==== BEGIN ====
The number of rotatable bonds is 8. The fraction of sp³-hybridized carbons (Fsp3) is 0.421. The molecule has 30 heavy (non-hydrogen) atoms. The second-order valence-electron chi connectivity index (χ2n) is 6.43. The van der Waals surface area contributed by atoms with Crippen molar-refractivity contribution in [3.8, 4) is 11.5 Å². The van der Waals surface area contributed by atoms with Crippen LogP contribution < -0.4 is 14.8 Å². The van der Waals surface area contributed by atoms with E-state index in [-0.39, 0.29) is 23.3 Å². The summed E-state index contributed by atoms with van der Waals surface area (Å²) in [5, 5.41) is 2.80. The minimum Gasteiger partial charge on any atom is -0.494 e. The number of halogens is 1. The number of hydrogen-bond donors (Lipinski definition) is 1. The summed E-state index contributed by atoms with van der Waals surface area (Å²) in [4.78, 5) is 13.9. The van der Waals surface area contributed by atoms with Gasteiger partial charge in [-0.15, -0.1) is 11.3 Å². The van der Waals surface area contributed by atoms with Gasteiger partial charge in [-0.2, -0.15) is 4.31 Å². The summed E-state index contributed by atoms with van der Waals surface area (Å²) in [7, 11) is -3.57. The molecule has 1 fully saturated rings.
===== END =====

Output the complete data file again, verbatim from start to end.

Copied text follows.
The number of rotatable bonds is 8. The fraction of sp³-hybridized carbons (Fsp3) is 0.421. The molecule has 30 heavy (non-hydrogen) atoms. The second-order valence-electron chi connectivity index (χ2n) is 6.43. The van der Waals surface area contributed by atoms with Crippen molar-refractivity contribution in [3.8, 4) is 11.5 Å². The van der Waals surface area contributed by atoms with Crippen LogP contribution < -0.4 is 14.8 Å². The van der Waals surface area contributed by atoms with E-state index in [-0.39, 0.29) is 23.3 Å². The summed E-state index contributed by atoms with van der Waals surface area (Å²) in [5, 5.41) is 2.80. The minimum Gasteiger partial charge on any atom is -0.494 e. The number of halogens is 1. The number of hydrogen-bond donors (Lipinski definition) is 1. The summed E-state index contributed by atoms with van der Waals surface area (Å²) in [4.78, 5) is 13.9. The van der Waals surface area contributed by atoms with Gasteiger partial charge in [-0.15, -0.1) is 11.3 Å². The van der Waals surface area contributed by atoms with Gasteiger partial charge in [-0.2, -0.15) is 4.31 Å². The summed E-state index contributed by atoms with van der Waals surface area (Å²) in [7, 11) is -3.57. The molecule has 1 fully saturated rings.